The impact of the 11-year solar cycle on the stratosphere and, in particular, on the polar regions is investigated using simulations from the Chemistry Climate Model (CCM) LMDz-Reprobus. The annual solar signal clearly shows a stratospheric response largely driven by radiative and photochemical processes, especially in the upper stratosphere. A month-by-months analysis suggests that dynamical feedbacks play an important role in driving the stratospheric response on short timescales. CCM outputs on a 10 days frequency indicate how, in the northern hemisphere, changes in solar heating in the winter polar stratosphere may influence the upward propagation of planetary waves and thus their deposition of momentum, ultimately modifying the strength of the mean stratospheric overtuning circulation at middle and high latitudes. The model results emphasize that the main temperature and wind responses in the northern hemisphere can be explained by a different timing in the occurrence of Sudden Stratospheric Warmings (SSWs) that are caused by small changes in planetary wave propagation depending on solar conditions. The differences between simulations forced by different solar conditions indicate successive positive and negative responses during the course of the winter. The solar minimum simulation generally indicates a slightly stronger polar vortex early in the winter while the solar maximum simulation experiences more early SSWs with a stronger wave-mean flow interaction and reduced zonal wind at mid-latitudes in the upper stratosphere. The opposite response is observed during mid-winter, in February, with more SSWs simulated for solar minimum conditions while solar maximum conditions are associated with a damped planetary wave activity and a reinforced vortex after the initial stratospheric warming period. In late winter, the response is again reversed, as noticed in the temperature differences, with major SSW mostly observed in the solar maximum simulation and less intense final warmings simulated for solar minimum conditions. Due to the non-zonal nature of SSWs, the stratospheric response presents high regional variability during the northern hemisphere winter. As a result, successive positive and negative responses are observed during the course of the winter. © 2011 Elsevier Ltd.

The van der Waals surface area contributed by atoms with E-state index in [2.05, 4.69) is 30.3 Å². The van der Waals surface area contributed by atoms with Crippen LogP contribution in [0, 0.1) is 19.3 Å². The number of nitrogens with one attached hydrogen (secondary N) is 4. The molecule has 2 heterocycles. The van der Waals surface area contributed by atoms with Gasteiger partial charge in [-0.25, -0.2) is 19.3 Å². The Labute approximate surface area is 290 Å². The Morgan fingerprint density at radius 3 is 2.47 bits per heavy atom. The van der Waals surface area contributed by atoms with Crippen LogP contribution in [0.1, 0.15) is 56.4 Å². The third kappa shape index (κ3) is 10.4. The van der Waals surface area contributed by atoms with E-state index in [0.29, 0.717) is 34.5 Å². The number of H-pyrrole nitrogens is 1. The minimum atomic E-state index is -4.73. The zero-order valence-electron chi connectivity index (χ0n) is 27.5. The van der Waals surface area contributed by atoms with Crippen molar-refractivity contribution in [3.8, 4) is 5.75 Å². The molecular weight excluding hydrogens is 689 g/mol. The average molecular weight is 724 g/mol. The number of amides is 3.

Rio C.,Meteo - France | Hourdin F.,LMD IPSL | Couvreux F.,Meteo - France | Jam A.,LMD IPSL
Boundary-Layer Meteorology | Year: 2010

The conditional sampling of coherent structures in large-eddy simulations of the convective boundary layer (Couvreux et al. Boundary-layer Meteorol 134:441-458, 2010) is used to propose and evaluate formulations of fractional entrainment and detrainment rates for mass-flux schemes. The proposed formulations are physically-based and continuous from the surface to the top of clouds. Entrainment is related to the updraft vertical velocity divergence, while detrainment depends on the thermal vertical velocity, on buoyancy and on the moisture contrast between the mean plume and its environment. The proposed formulations are first directly evaluated in simulations of shallow clouds. They are then tested in single-column simulations with the thermal plume model, a mass-flux representation of boundary-layer thermals. © Springer Science+Business Media B.V. 2010.

Couvreux F.,Meteo - France | Hourdin F.,LMD IPSL | Rio C.,Meteo - France
Boundary-Layer Meteorology | Year: 2010

A conditional sampling based on the combination of a passive tracer emitted at the surface and thermodynamic variables is proposed to characterise organized structures in large-eddy simulations of cloud-free and cloudy boundary layers. The sampling is evaluated against more traditional sampling of dry thermals or clouds. It enables the characterization of convective updrafts from the surface to the top of the boundary layer (or the top of cumulus clouds), describing in particular the transition from the sub-cloud to the cloud layer, and retrieves plume characteristics, entrainment and detrainment rates, variances and fluxes. This sampling is used to analyze the contribution of boundary-layer thermals to vertical fluxes and variances. © 2009 Springer Science+Business Media B.V.

Jam A.,LMD IPSL | Hourdin F.,LMD IPSL | Rio C.,LMD IPSL | Couvreux F.,Meteo - France
Boundary-Layer Meteorology | Year: 2013

We present a statistical cloud scheme based on the subgrid-scale distribution of the saturation deficit. When analyzed in large-eddy simulations (LES) of a typical cloudy convective boundary layer, this distribution is shown to be bimodal and reasonably well-fitted by a bi-Gaussian distribution. Thanks to a tracer-based conditional sampling of coherent structures of the convective boundary layer in LES, we demonstrate that one mode corresponds to plumes of buoyant air arising from the surface, and the second to their environment, both within the cloud and sub-cloud layers. According to this analysis, we propose a cloud scheme based on a bi-Gaussian distribution of the saturation deficit, which can be easily coupled with any mass-flux scheme that discriminates buoyant plumes from their environment. For that, the standard deviations of the two Gaussian modes are parametrized starting from the top-hat distribution of the subgrid-scale thermodynamic variables given by the mass-flux scheme. Single-column model simulations of continental and maritime case studies show that this approach allows us to capture the vertical and temporal variations of the cloud cover and liquid water. © 2012 Springer Science+Business Media Dordrecht.